Election 2011 – the final countdown!
Last month, with the Rugby World Cup in full swing, the country was painted black in support of the All Blacks. Now, the country is painted blue in support of a National-led government.
Almost half of the population voted for National, but due to the vagaries of MMP, John Key still needs coalition partners to enable him to govern.
United Future’s lone MP Peter Dunne, and ACT’s now lone MP John Banks, have both stepped up and pledged their support so that National can form a government.
The numbers of crucial party votes tell the story of this 2011 General Election:
- 958,000 votes were cast for National giving 47.99 percent and 60 seats in Parliament
- 541,000 votes were for Labour giving 27.13 percent and 34 seats
- 212,000 votes were for the Greens giving 10.62 percent and 13 seats
- 136,000 votes were for NZ First giving 6.81 percent and 8 seats
- 27,000 votes were for the Maori Party giving 1.35 percent and 3 seats
- 21,000 votes were for ACT giving 1.07 percent and 1 seat
- 20,000 votes were for Mana giving 1 percent and 1 seat
- 12,000 votes were for United Future giving 0.6 percent and 1 seat in Parliament
The new Conservative Party picked up 55,000 votes or 2.76 percent of the Party vote, but because it failed to win an electorate seat, those votes were wasted and re-allocated to the other parties.
The 2011 General Election was run against the backdrop of a deteriorating global economy. Throughout the campaign the crisis in the Euro zone has continued to escalate as Greece, Italy and Spain all face calamitous debt defaults that have threatened the European Union and the stability of world economies. Each of these countries are faced with the similar problems of incompetent governments that have failed to impose effective austerity measures to reduce government spending and reign in government debt. As a result their economies have stalled and rising unemployment is making their problems worse.
With all of this in mind, the Labour Party’s main campaign message of more borrowing and spending did not resonate well with voters. It appeared to be more of a threat to our future, than the promise of a better way. In addition, their negative campaigning based on envy and greed did not appeal to many New Zealanders, who at heart are aspirational in nature. From their darkly oppressive advertising images, to the nasty and bitter rhetoric – Damian O’Connor in Labour’s opening televised address described National’s tax cuts and the ‘trickle down’ theory as “the rich pissing on the poor”, David Cunliffe on the campaign trail and on youtube described the Prime Minister as “the greasy little fellow in the blue suit”, David Parker in the closing televised address described people on welfare as “sitting on their arses” – Labour’s negative campaigning drove voters in search of alternatives, bringing the worst rout since MMP began, as voters abandoned them largely for the Greens.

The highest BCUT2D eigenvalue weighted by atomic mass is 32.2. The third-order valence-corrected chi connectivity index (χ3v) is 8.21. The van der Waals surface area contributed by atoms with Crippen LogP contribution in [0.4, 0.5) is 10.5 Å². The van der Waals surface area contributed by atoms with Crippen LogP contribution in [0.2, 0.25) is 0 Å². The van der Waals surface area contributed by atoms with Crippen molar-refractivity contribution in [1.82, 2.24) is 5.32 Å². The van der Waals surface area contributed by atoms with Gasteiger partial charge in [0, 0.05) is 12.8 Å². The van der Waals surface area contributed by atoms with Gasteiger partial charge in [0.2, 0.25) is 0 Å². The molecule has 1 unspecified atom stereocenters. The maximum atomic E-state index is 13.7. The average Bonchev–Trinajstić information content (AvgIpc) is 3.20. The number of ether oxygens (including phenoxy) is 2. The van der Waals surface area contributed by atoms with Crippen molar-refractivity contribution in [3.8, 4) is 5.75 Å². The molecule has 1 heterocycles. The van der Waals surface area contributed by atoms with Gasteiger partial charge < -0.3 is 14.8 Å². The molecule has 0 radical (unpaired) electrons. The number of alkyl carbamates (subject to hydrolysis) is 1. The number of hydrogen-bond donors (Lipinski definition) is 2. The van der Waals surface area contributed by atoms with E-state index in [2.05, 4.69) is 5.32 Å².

With the biggest question on people’s minds being who would provide the safest pair of hands to guide the economy through the difficult times ahead, National’s more aspirational campaign promising a brighter future struck a chord. Their focus on strong economic management, reducing government spending, and more effective welfare reform, resonated with voters. They ran a tight presidential campaign and achieved their goal of 48 percent of the party vote.
The star performer of the 2011 Election Campaign has been the Greens. They have successfully shifted their brand from the radical left positioning epitomised by likes of former MPs Sue Bradford and Nandor Tanczos, to the centre ground of politics occupied by Labour. Their masterful campaign content was an effective balance between policy and the emotional imagery of playful children, clean freshwater streams, and towering windmills on outstanding landscapes. They managed to enter the economic debate with credibility and didn’t miss a beat with their trademark stream of relevant news stories designed to keep them in front of the cameras and the public.
All parties could learn a lot from the Green’s propaganda machine, which is so slick that it effectively deflects close scrutiny – but one would have thought the lessons should have already been learnt, since the Greens have always been extremely effective at campaigning.
ACT on the other hand was unable to throw off the infighting and innuendo that had continually dogged the party over recent years, and the resulting lack of traction for its campaign messages left the ACT of today in a very different position from that of 1996, when it promised to breathe fresh air into New Zealand politics.